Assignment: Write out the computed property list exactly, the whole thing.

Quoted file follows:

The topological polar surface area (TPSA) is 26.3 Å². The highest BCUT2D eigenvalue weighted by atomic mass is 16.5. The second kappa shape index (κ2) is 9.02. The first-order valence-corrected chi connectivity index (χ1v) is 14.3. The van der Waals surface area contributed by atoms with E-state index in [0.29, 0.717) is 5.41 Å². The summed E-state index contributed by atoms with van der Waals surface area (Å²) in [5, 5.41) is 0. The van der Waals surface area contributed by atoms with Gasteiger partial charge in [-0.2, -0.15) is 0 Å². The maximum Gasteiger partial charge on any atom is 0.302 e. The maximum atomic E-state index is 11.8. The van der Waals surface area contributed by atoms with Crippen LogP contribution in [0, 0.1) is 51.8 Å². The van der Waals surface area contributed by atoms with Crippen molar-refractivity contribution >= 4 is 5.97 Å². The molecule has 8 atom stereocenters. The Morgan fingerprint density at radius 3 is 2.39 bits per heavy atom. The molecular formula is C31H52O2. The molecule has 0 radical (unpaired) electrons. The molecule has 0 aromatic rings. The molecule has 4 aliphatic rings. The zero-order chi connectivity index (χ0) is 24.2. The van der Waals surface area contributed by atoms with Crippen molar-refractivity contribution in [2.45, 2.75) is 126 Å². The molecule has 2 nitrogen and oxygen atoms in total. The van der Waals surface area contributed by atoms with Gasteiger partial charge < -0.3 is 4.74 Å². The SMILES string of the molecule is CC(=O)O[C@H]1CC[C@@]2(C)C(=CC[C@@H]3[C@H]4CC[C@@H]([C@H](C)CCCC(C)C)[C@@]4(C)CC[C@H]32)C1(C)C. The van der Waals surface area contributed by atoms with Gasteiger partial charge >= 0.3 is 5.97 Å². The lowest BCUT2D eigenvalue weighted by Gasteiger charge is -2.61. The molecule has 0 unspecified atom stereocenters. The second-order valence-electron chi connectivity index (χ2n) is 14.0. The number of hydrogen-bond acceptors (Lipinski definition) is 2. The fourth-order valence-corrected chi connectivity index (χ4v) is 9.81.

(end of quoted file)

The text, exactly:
The topological polar surface area (TPSA) is 26.3 Å². The highest BCUT2D eigenvalue weighted by atomic mass is 16.5. The second kappa shape index (κ2) is 9.02. The first-order valence-corrected chi connectivity index (χ1v) is 14.3. The van der Waals surface area contributed by atoms with E-state index in [0.29, 0.717) is 5.41 Å². The summed E-state index contributed by atoms with van der Waals surface area (Å²) in [5, 5.41) is 0. The van der Waals surface area contributed by atoms with Gasteiger partial charge in [-0.2, -0.15) is 0 Å². The maximum Gasteiger partial charge on any atom is 0.302 e. The maximum atomic E-state index is 11.8. The van der Waals surface area contributed by atoms with Crippen LogP contribution in [0, 0.1) is 51.8 Å². The van der Waals surface area contributed by atoms with Crippen molar-refractivity contribution >= 4 is 5.97 Å². The molecule has 8 atom stereocenters. The Morgan fingerprint density at radius 3 is 2.39 bits per heavy atom. The molecular formula is C31H52O2. The molecule has 0 radical (unpaired) electrons. The molecule has 0 aromatic rings. The molecule has 4 aliphatic rings. The zero-order chi connectivity index (χ0) is 24.2. The van der Waals surface area contributed by atoms with Crippen molar-refractivity contribution in [2.45, 2.75) is 126 Å². The molecule has 2 nitrogen and oxygen atoms in total. The van der Waals surface area contributed by atoms with Gasteiger partial charge < -0.3 is 4.74 Å². The SMILES string of the molecule is CC(=O)O[C@H]1CC[C@@]2(C)C(=CC[C@@H]3[C@H]4CC[C@@H]([C@H](C)CCCC(C)C)[C@@]4(C)CC[C@H]32)C1(C)C. The van der Waals surface area contributed by atoms with Gasteiger partial charge >= 0.3 is 5.97 Å². The lowest BCUT2D eigenvalue weighted by Gasteiger charge is -2.61. The molecule has 0 unspecified atom stereocenters. The second-order valence-electron chi connectivity index (χ2n) is 14.0. The number of hydrogen-bond acceptors (Lipinski definition) is 2. The fourth-order valence-corrected chi connectivity index (χ4v) is 9.81.